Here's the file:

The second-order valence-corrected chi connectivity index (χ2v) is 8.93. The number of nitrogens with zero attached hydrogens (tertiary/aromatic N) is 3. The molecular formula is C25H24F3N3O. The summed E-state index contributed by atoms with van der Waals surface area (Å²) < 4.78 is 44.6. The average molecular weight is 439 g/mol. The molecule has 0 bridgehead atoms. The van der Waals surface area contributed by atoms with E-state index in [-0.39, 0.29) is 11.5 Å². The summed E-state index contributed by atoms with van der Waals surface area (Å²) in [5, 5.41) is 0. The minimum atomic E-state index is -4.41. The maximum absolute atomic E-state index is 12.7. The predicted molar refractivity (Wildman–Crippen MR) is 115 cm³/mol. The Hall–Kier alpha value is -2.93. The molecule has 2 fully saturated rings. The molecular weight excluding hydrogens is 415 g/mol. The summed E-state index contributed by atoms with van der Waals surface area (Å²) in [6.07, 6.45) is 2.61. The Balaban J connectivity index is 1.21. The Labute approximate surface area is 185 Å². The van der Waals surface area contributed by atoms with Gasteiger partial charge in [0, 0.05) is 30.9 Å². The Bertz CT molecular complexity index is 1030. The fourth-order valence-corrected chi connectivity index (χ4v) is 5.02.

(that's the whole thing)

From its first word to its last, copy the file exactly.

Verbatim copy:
The second-order valence-corrected chi connectivity index (χ2v) is 8.93. The number of nitrogens with zero attached hydrogens (tertiary/aromatic N) is 3. The molecular formula is C25H24F3N3O. The summed E-state index contributed by atoms with van der Waals surface area (Å²) < 4.78 is 44.6. The average molecular weight is 439 g/mol. The molecule has 0 bridgehead atoms. The van der Waals surface area contributed by atoms with E-state index in [-0.39, 0.29) is 11.5 Å². The summed E-state index contributed by atoms with van der Waals surface area (Å²) in [5, 5.41) is 0. The minimum atomic E-state index is -4.41. The maximum absolute atomic E-state index is 12.7. The predicted molar refractivity (Wildman–Crippen MR) is 115 cm³/mol. The Hall–Kier alpha value is -2.93. The molecule has 2 fully saturated rings. The molecular weight excluding hydrogens is 415 g/mol. The summed E-state index contributed by atoms with van der Waals surface area (Å²) in [6.07, 6.45) is 2.61. The Balaban J connectivity index is 1.21. The Labute approximate surface area is 185 Å². The van der Waals surface area contributed by atoms with Gasteiger partial charge in [0, 0.05) is 30.9 Å². The Bertz CT molecular complexity index is 1030. The fourth-order valence-corrected chi connectivity index (χ4v) is 5.02.